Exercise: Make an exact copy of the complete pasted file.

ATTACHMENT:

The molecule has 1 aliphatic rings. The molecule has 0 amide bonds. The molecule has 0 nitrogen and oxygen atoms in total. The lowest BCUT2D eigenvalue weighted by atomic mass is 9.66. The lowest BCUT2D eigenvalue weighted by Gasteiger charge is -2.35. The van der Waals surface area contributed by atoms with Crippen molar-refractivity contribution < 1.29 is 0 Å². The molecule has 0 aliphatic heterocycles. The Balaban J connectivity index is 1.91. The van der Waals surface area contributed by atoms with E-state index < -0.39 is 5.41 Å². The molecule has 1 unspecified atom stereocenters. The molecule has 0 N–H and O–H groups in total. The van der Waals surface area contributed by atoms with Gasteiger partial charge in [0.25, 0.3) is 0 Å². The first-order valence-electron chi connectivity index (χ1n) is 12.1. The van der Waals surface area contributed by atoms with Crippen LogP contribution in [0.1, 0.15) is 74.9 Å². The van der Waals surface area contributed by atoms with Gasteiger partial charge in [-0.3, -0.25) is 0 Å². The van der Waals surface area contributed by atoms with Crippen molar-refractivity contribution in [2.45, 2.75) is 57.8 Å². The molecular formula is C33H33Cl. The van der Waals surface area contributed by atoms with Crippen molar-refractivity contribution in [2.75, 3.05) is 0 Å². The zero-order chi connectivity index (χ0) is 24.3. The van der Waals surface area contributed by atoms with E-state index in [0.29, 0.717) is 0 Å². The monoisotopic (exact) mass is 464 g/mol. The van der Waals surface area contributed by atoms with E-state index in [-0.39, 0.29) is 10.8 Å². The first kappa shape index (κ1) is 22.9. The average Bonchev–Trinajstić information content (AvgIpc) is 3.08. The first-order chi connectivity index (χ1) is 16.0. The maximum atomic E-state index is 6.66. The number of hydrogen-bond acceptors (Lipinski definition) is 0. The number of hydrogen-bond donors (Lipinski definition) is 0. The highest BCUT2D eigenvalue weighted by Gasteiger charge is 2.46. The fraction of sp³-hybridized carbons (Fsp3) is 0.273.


The molecule has 1 aliphatic rings. The molecule has 0 amide bonds. The molecule has 0 nitrogen and oxygen atoms in total. The lowest BCUT2D eigenvalue weighted by atomic mass is 9.66. The lowest BCUT2D eigenvalue weighted by Gasteiger charge is -2.35. The van der Waals surface area contributed by atoms with Crippen molar-refractivity contribution < 1.29 is 0 Å². The molecule has 0 aliphatic heterocycles. The Balaban J connectivity index is 1.91. The van der Waals surface area contributed by atoms with E-state index < -0.39 is 5.41 Å². The molecule has 1 unspecified atom stereocenters. The molecule has 0 N–H and O–H groups in total. The van der Waals surface area contributed by atoms with Gasteiger partial charge in [0.25, 0.3) is 0 Å². The first-order valence-electron chi connectivity index (χ1n) is 12.1. The van der Waals surface area contributed by atoms with Crippen LogP contribution in [0.1, 0.15) is 74.9 Å². The van der Waals surface area contributed by atoms with Gasteiger partial charge in [-0.3, -0.25) is 0 Å². The van der Waals surface area contributed by atoms with Crippen molar-refractivity contribution in [2.45, 2.75) is 57.8 Å². The molecular formula is C33H33Cl. The van der Waals surface area contributed by atoms with Crippen molar-refractivity contribution in [2.75, 3.05) is 0 Å². The zero-order chi connectivity index (χ0) is 24.3. The van der Waals surface area contributed by atoms with E-state index in [0.29, 0.717) is 0 Å². The monoisotopic (exact) mass is 464 g/mol. The van der Waals surface area contributed by atoms with E-state index in [-0.39, 0.29) is 10.8 Å². The first kappa shape index (κ1) is 22.9. The average Bonchev–Trinajstić information content (AvgIpc) is 3.08. The first-order chi connectivity index (χ1) is 16.0. The maximum atomic E-state index is 6.66. The number of hydrogen-bond acceptors (Lipinski definition) is 0. The number of hydrogen-bond donors (Lipinski definition) is 0. The highest BCUT2D eigenvalue weighted by Gasteiger charge is 2.46. The fraction of sp³-hybridized carbons (Fsp3) is 0.273.